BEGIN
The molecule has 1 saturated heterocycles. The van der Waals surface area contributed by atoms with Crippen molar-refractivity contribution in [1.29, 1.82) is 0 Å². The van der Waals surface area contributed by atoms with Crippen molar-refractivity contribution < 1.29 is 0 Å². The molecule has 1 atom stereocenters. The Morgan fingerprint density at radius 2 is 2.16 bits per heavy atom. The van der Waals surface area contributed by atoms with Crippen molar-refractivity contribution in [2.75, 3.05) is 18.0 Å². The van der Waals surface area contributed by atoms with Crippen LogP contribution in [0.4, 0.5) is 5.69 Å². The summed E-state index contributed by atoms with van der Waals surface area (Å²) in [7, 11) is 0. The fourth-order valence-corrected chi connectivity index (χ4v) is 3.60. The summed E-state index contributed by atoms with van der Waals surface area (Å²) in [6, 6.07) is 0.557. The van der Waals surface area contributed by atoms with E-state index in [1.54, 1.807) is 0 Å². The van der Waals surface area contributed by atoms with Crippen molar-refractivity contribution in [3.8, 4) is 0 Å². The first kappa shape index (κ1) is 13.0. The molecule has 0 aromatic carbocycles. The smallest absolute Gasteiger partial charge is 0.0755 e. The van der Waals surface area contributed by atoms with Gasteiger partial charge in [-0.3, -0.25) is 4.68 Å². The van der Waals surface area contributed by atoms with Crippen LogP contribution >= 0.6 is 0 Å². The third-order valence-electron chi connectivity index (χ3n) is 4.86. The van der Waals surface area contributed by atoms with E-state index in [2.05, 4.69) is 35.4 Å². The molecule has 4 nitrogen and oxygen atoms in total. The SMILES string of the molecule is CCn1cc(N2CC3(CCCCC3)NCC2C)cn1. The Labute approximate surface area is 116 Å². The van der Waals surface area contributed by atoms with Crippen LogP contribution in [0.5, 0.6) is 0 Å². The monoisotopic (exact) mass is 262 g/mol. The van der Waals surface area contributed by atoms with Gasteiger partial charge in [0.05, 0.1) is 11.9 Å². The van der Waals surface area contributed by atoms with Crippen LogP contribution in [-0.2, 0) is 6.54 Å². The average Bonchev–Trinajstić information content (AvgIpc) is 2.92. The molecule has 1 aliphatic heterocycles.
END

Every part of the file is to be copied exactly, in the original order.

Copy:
The molecule has 1 saturated heterocycles. The van der Waals surface area contributed by atoms with Crippen molar-refractivity contribution in [1.29, 1.82) is 0 Å². The van der Waals surface area contributed by atoms with Crippen molar-refractivity contribution < 1.29 is 0 Å². The molecule has 1 atom stereocenters. The Morgan fingerprint density at radius 2 is 2.16 bits per heavy atom. The van der Waals surface area contributed by atoms with Crippen molar-refractivity contribution in [2.75, 3.05) is 18.0 Å². The van der Waals surface area contributed by atoms with Crippen LogP contribution in [0.4, 0.5) is 5.69 Å². The summed E-state index contributed by atoms with van der Waals surface area (Å²) in [7, 11) is 0. The fourth-order valence-corrected chi connectivity index (χ4v) is 3.60. The summed E-state index contributed by atoms with van der Waals surface area (Å²) in [6, 6.07) is 0.557. The van der Waals surface area contributed by atoms with E-state index in [1.54, 1.807) is 0 Å². The van der Waals surface area contributed by atoms with Crippen molar-refractivity contribution in [3.8, 4) is 0 Å². The first kappa shape index (κ1) is 13.0. The molecule has 0 aromatic carbocycles. The smallest absolute Gasteiger partial charge is 0.0755 e. The van der Waals surface area contributed by atoms with Gasteiger partial charge in [-0.3, -0.25) is 4.68 Å². The van der Waals surface area contributed by atoms with Crippen LogP contribution >= 0.6 is 0 Å². The third-order valence-electron chi connectivity index (χ3n) is 4.86. The van der Waals surface area contributed by atoms with E-state index in [2.05, 4.69) is 35.4 Å². The molecule has 4 nitrogen and oxygen atoms in total. The SMILES string of the molecule is CCn1cc(N2CC3(CCCCC3)NCC2C)cn1. The Labute approximate surface area is 116 Å². The van der Waals surface area contributed by atoms with Crippen LogP contribution in [0.5, 0.6) is 0 Å². The monoisotopic (exact) mass is 262 g/mol. The van der Waals surface area contributed by atoms with Gasteiger partial charge in [0.05, 0.1) is 11.9 Å². The van der Waals surface area contributed by atoms with Crippen LogP contribution in [-0.2, 0) is 6.54 Å². The average Bonchev–Trinajstić information content (AvgIpc) is 2.92. The molecule has 1 aliphatic heterocycles.